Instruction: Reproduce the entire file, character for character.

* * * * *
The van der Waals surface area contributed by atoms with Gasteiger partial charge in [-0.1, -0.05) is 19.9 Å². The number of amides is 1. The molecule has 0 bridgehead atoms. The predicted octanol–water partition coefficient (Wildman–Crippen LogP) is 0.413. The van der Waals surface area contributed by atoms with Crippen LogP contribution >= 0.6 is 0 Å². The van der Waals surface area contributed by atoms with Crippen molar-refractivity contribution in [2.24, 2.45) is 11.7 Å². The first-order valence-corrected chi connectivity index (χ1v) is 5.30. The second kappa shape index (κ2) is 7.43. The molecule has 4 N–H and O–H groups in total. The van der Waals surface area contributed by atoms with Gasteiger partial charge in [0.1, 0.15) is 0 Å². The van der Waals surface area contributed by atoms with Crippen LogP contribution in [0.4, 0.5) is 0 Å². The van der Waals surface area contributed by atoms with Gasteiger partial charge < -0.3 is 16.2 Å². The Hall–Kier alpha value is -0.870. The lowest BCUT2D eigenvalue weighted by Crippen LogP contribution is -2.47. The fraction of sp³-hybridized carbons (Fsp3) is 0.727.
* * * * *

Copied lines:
The van der Waals surface area contributed by atoms with Gasteiger partial charge in [-0.1, -0.05) is 19.9 Å². The number of amides is 1. The molecule has 0 bridgehead atoms. The predicted octanol–water partition coefficient (Wildman–Crippen LogP) is 0.413. The van der Waals surface area contributed by atoms with Crippen LogP contribution >= 0.6 is 0 Å². The van der Waals surface area contributed by atoms with Crippen molar-refractivity contribution in [2.24, 2.45) is 11.7 Å². The first-order valence-corrected chi connectivity index (χ1v) is 5.30. The second kappa shape index (κ2) is 7.43. The molecule has 4 N–H and O–H groups in total. The van der Waals surface area contributed by atoms with Gasteiger partial charge in [0.1, 0.15) is 0 Å². The van der Waals surface area contributed by atoms with Crippen LogP contribution in [0.4, 0.5) is 0 Å². The van der Waals surface area contributed by atoms with Gasteiger partial charge < -0.3 is 16.2 Å². The Hall–Kier alpha value is -0.870. The lowest BCUT2D eigenvalue weighted by Crippen LogP contribution is -2.47. The fraction of sp³-hybridized carbons (Fsp3) is 0.727.